Consumers in the LehighValley spend $1.5 billion on food each year; less than one percent of this is purchased directly from our local farms.  The result is that most of our food dollars are leaving our region through purchase of food imports.  By increasing the amount of food purchased from our local growers, we can help make farming more profitable and ensure that farmland & healthy, flavorful food will be available for future generations.  At the same time, we will also be investing our food dollars locally and creating jobs right here in the Lehigh Valley.

BFBL-GLV is a program of the NurtureNatureCenter, a 501©(3) organization. BFBL chapters across Pennsylvania are coordinated by the Pennsylvania Association for Sustainable Agriculture (PASA), on behalf of our national partner, Food Routes Network.

Building Communities, Creatively

As Envision Lehigh Valley has pushed residents to think about what they want their community to look like over the next twenty years, there is no better time to consider the fabric of the community that binds us. The Lehigh Valley is projected to change drastically over the next 20 years, adding 145,000 new residents, an additional 72,000 households and a 15 percent increase in jobs. With these changes, the region will have to adapt and it is the role of the community to play an active part in cultivating their home.

According to Thomas Borrup, in his book on creative community building, “Community is an elusive term…the word will refer to the people and the natural and built environments within a geographically defined area. [It is] more inclusive of the social, civic and economic bonds in addition to physical bonds.”

Through the public forum meetings held to discuss the future of the Lehigh Valley, residents from all walks of life have shared their opinions and outlooks for the region. This diversity in ideas, has lent itself to creating particularly creative solutions in which Borrup says that we “weave multiple endeavors and professions into the never-ending work of building and rebuilding the social, civic, physical, economic and spiritual fabrics of communities. Creative community building engages the cultural and creative energies inherent in every person and every place.”

These creative solutions will manifest themselves in the master plans that Envision partners are going to undertake over the next few years. The arenas of these reports include environment and energy conservation, affordable housing, access to fresh food, enhancement of public transportation, economic development and catalytic projects undertaken by the three major cities that comprise the Lehigh Valley– Allentown, Bethlehem, and Easton.

Studies in multiple US cities consistently have found that cultural organizations, particularly small, community-based cultural groups, exert far greater impact than their size would suggest. Organizations of this nature have partnered with municipalities to maximize the effects of the grant that this project received. Envision Lehigh Valley partners include RenewLV, Lehigh Valley Planning Commission, Lehigh Valley Economic Development Council, CACLV, LANta, Buy Fresh Buy Local, Wildlands Conservancy and The Nurture Nature Center.  While independently these groups have a limited reach within the Lehigh Valley, their voices together will be able to provide comprehensive plans and solutions to problems facing the entire region.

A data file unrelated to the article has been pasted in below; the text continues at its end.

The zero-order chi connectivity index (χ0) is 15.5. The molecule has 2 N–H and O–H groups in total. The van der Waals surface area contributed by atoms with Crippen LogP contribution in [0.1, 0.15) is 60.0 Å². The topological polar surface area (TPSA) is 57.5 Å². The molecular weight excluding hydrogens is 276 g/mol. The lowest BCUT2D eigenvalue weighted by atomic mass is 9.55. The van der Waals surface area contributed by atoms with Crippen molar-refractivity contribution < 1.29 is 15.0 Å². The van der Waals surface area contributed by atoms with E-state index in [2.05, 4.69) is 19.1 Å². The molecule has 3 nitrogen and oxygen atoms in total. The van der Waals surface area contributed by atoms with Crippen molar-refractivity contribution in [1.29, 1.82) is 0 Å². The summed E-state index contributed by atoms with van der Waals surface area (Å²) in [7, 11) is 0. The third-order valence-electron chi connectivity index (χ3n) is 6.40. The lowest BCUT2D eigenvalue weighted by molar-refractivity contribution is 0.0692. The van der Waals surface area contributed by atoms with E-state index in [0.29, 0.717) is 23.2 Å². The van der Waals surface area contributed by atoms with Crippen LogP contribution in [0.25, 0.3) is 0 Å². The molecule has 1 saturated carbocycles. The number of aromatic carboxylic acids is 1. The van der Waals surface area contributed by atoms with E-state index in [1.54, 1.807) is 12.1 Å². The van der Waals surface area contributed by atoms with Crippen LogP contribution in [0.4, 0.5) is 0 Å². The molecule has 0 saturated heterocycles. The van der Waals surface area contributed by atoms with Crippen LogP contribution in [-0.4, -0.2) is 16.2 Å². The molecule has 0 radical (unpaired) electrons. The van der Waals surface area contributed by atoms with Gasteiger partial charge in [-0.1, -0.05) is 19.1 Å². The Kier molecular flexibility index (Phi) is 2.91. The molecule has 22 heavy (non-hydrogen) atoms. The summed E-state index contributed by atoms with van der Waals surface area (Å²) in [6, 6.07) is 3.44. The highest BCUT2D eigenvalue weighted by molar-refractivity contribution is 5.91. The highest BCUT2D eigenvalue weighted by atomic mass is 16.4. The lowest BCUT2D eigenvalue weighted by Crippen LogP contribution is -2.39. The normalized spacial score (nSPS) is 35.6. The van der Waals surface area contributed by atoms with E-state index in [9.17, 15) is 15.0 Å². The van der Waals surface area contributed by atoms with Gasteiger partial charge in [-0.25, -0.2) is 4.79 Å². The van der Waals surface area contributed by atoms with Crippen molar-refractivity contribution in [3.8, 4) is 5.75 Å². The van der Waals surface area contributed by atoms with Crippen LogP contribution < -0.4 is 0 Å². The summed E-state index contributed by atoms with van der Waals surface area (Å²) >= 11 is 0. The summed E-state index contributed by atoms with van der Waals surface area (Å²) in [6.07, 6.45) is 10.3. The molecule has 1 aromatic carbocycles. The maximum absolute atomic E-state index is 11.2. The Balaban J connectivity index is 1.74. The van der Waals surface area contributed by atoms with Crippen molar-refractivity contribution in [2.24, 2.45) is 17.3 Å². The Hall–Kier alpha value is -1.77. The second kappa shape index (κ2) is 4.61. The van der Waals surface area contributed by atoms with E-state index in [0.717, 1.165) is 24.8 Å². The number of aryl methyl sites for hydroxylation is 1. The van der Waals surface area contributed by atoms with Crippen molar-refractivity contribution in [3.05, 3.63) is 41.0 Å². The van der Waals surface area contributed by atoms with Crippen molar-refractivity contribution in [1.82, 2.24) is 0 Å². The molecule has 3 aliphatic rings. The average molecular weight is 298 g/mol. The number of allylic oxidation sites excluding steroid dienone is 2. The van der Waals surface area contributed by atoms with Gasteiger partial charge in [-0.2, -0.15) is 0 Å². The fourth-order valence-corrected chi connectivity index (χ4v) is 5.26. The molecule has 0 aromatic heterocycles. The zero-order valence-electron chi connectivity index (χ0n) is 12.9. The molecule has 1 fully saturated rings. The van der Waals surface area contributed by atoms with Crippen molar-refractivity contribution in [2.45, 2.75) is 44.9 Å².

“We shape our cities and then our cities shape us.” – Surburban Nation

Chuck Marohn’s Message Resonates in Lehigh Valley

As a follow-up to last week’s blog about Chuck Marohn’s Strong Towns presentation, guest bloggers Ron Beitler and Scott Alderfer co-wrote the following post. Ron Beitler – Ronbeitler.com, Ron is a local smart growth advocate. Scott Alderfer – Scott’s blog “streamhugger”, Scott is Chair of LMT’s Environmental Advisory Council

“Earlier this week, we had the opportunity to attend the lecture by Chuck Marohn, author and Executive Director of the Minnesota-based non-profit group Strong Towns that Ron mentioned guest blogging here on ‘Crossroads’ two weeks ago.  The mission of Strong Towns is to support a model for growth that allows America’s towns to become financially strong and resilient.  Chuck stopped in Lower Macungie last Wednesday as part of his week-long, 11-town lecture tour of Pennsylvania.  (Here is a link to a news story about Chuck’s talk in Lancaster, PA, later the same day that I heard him speak. )

Drawing on his experience as both a civil engineer and a land planner, Chuck argued that the way U.S. municipalities have been growing since World War II has been based on an unsustainable Ponzi scheme that funds continually-expanding suburban development without considering the long-term costs of that development.

Strong Town’s website explains that, since the end of World War II, our cities and towns have experienced growth using three primary mechanisms:

  • Transfer payments between governments: where the federal or state government makes a direct investment in growth at the local level, such as funding a water or sewer system expansion.
  • Transportation spending: where transportation infrastructure is used to improve access to a site that can then be developed.